Watermelon (Citrullus)

Plant Health Problems
The disease problems on watermelon are similar to those of other Cucurbits.
See Cucurbit for a detailed discussion of the other common diseases of this host.

Diseases caused by Fungi:

Fusarium wilt of watermelon
, Fusarium oxysporum sp. niveum.
Normal disease progression starts with wilting of leaves. Then leaves turn yellow, starting at the crown of the plants and progressing outwards. Eventually, the entire vine turns brown and dies. Plants that survive remain stunted and rarely produce harvestable fruit.

Since the disease overwinters in the soil, crop rotation (5-7 years) reduces damage.

Insect Problems:

Melon aphid, Aphis gossypii.
The melon aphid sometimes infests watermelon. This aphid infests many different kinds of plants both in the field and in greenhouses, but it is particularly troublesome on cucurbits. It generally makes its appearance in scattered places in the field late in the summer and may become abundant on the undersides of the leaves. When aphids are abundant, they may cause a downward twisting or cupping of the affected leaves. Honeydew from the aphids may cause the fruit to be sticky, and aphids may also transmit viral pathogens. See aphid fact sheet.

Melonworm, Diaphania hyalinata.
These insects will attack watermelon on rare occasions. The slender, active greenish caterpillars have two narrow white stripes running the full length of their bodies. They feed mostly on the foliage, but may burrow into the fruit. They are rare, however, and no specific control measures have been needed.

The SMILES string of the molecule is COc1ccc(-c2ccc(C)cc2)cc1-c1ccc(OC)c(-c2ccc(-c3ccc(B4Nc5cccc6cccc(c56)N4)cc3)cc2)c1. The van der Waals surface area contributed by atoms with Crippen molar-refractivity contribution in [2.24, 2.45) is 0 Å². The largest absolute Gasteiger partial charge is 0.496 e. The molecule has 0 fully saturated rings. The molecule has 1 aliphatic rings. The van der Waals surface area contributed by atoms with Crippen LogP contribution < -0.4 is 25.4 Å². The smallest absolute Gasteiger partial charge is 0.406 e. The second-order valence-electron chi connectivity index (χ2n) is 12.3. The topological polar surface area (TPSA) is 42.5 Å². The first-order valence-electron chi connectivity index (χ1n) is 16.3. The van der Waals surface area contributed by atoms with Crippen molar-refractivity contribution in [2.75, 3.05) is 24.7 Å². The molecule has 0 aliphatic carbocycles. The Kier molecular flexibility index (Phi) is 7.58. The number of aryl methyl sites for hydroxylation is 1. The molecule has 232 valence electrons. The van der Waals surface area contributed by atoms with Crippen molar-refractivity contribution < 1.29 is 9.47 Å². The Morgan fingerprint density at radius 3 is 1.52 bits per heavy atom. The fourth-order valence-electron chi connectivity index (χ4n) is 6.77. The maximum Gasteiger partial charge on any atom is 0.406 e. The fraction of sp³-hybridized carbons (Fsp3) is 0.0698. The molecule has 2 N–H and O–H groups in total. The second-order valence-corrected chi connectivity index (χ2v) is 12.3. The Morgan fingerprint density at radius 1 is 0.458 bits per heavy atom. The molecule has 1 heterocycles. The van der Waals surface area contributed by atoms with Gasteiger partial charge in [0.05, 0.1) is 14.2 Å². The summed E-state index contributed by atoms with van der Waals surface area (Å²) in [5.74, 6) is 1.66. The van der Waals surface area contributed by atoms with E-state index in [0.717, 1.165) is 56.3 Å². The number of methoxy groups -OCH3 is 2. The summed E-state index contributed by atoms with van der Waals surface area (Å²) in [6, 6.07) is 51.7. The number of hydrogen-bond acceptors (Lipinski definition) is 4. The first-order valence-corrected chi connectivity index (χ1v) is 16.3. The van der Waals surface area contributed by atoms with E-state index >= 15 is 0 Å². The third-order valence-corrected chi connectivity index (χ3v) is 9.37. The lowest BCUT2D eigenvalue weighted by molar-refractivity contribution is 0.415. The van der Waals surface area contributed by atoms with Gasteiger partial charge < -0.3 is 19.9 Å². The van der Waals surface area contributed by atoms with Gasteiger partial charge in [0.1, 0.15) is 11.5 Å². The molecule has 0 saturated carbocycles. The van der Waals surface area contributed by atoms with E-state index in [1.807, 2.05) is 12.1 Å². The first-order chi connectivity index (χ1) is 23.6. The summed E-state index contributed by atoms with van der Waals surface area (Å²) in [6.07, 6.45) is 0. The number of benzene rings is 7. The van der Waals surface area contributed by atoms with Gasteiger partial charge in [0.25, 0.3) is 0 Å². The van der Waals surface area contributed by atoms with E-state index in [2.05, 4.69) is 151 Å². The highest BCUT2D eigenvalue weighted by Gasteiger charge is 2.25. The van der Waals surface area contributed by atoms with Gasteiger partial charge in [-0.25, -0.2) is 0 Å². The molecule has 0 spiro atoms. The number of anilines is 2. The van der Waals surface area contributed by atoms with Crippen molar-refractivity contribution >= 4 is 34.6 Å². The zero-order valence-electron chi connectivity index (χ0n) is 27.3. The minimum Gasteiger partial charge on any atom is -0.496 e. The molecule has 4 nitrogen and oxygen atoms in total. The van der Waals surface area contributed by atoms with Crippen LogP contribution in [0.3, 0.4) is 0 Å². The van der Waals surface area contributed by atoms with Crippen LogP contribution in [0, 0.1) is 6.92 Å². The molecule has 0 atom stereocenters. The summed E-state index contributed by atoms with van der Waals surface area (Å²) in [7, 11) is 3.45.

Pickleworm, Diaphania nitidalis.
This insect occasionally causes damage to late maturing crops. The white, yellowish or greenish larvae have yellow brown heads and are about three-fifths of an inch long when mature. They burrow in the bud, blossom, vines and fruit. Control is not generally needed.

Squash beetle, Epilachna borealis.
The squash ladybeetle occasionally feeds upon the leaves of watermelon. This ladybeetle and the Mexican bean beetle are two kinds of ladybeetles that injure plants in Connecticut. Most others are beneficial and devour aphids and scale insects. The squash ladybeetle hibernates in sheltered places and emerges to lay its eggs in June on the underside of the leaves. Both adults and larvae feed on the leaves. The larvae usually appear about the middle of July. They are about 5/8" long, bright yellow with six rows of long, black, branched spines. The adult is dull yellow and marked with 12 black spots.

There is one generation each season. Control is not usually necessary.